Yes, Veronica, There Can Be Home Ec. for Allergic Kids

I mentioned in an earlier post that we were finally hitting the time when our allergic  child was scheduled to begin the Foods portion of her grade seven rotation and we had not yet decided whether that was going to be a viable option for our child.

These  new situations as allergic children grow up bring back all of that anxiety of just how much we can trust someone else with the life of our child and, now that she’s 12, the emotional and social aspects of dealing with a life threatening food allergy in school.

Thankfully, we’ve always had great support at school from school administration, staff, and other families and students with very little controversy.  Unfortunately, that doesn’t stop me from having sleepless nights imagining what might happen.  These are anxieties my husband and I try very hard not to pass along to our child but even hiding those often unfounded fears from her can be stressful itself.

Our meeting went very well and included the principal, the home ec teacher and our child.  A great bonus was that the home ec. teacher has a grown up daughter who has severe lactose intolerance which does not respond to lactaid pills so she’s known a lifetime of avoidance of dairy.  Life is always so much easier as an allergic parent when who you’re talking to has walked in your shoes, even slightly.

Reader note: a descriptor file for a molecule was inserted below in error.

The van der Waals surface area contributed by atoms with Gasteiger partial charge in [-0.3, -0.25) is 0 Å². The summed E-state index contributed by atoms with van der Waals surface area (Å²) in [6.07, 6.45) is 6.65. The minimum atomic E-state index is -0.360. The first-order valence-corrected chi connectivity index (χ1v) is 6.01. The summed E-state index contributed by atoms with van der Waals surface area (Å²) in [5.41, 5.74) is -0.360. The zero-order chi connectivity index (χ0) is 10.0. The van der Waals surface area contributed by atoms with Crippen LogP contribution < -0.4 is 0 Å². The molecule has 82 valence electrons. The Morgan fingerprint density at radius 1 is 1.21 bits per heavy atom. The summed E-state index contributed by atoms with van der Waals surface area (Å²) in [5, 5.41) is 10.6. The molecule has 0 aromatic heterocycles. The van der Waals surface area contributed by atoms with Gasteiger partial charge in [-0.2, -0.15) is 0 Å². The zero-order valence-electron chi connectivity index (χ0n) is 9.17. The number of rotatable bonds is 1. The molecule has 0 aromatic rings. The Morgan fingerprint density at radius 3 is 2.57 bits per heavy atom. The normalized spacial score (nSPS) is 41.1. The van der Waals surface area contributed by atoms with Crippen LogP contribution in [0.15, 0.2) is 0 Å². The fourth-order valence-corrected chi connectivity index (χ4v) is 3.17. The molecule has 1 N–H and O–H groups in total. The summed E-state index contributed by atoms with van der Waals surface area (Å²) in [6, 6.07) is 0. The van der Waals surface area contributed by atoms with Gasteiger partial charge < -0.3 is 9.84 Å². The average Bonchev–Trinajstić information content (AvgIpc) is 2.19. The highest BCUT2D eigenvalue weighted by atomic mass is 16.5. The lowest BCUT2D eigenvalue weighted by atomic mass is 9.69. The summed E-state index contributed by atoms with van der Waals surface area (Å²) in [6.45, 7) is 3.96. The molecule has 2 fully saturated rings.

So we’re going ahead!  A stove will be set aside for my child, I’ll be sending in utensils and baking equipment which will be kept in a sealed bin we provide and washed only by my child and her baking partner.  In addition,  my child’s baking partner has a brother with peanut allergy so this will allow that child to bring home safe class projects to share with her family.  The teacher will be providing me with all of the term’s recipes and I’ve offered to purchase the items we’ve deemed as unsafe due to bulk purchase and/or possible cross-contamination.

I’m thrilled and my child feels comfortable. Whatever extras we may need to do to make this work is nothing compared to the freedom of being (generally) like the other kids.  As Mastercard says, that’s priceless.